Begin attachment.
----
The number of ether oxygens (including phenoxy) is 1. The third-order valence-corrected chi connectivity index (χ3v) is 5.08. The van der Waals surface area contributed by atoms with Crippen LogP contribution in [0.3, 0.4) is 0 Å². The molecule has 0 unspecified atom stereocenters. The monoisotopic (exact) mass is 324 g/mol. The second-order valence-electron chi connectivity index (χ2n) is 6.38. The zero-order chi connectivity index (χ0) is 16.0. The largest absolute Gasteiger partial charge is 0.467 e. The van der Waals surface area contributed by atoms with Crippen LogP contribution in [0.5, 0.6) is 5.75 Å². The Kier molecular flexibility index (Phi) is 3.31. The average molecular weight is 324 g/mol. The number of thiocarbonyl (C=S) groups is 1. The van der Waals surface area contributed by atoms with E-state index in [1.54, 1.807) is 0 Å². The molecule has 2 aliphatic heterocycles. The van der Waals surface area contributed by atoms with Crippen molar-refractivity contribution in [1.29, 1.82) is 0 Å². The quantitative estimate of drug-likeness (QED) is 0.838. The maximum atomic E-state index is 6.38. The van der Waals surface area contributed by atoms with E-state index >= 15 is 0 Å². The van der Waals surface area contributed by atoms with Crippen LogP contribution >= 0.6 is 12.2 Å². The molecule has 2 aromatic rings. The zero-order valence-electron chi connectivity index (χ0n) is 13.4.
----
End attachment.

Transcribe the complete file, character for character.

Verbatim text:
The number of ether oxygens (including phenoxy) is 1. The third-order valence-corrected chi connectivity index (χ3v) is 5.08. The van der Waals surface area contributed by atoms with Crippen LogP contribution in [0.3, 0.4) is 0 Å². The molecule has 0 unspecified atom stereocenters. The monoisotopic (exact) mass is 324 g/mol. The second-order valence-electron chi connectivity index (χ2n) is 6.38. The zero-order chi connectivity index (χ0) is 16.0. The largest absolute Gasteiger partial charge is 0.467 e. The van der Waals surface area contributed by atoms with Crippen LogP contribution in [0.5, 0.6) is 5.75 Å². The Kier molecular flexibility index (Phi) is 3.31. The average molecular weight is 324 g/mol. The number of thiocarbonyl (C=S) groups is 1. The van der Waals surface area contributed by atoms with E-state index in [1.54, 1.807) is 0 Å². The molecule has 2 aliphatic heterocycles. The van der Waals surface area contributed by atoms with Crippen molar-refractivity contribution in [1.29, 1.82) is 0 Å². The quantitative estimate of drug-likeness (QED) is 0.838. The maximum atomic E-state index is 6.38. The van der Waals surface area contributed by atoms with E-state index >= 15 is 0 Å². The van der Waals surface area contributed by atoms with Crippen LogP contribution >= 0.6 is 12.2 Å². The molecule has 2 aromatic rings. The zero-order valence-electron chi connectivity index (χ0n) is 13.4.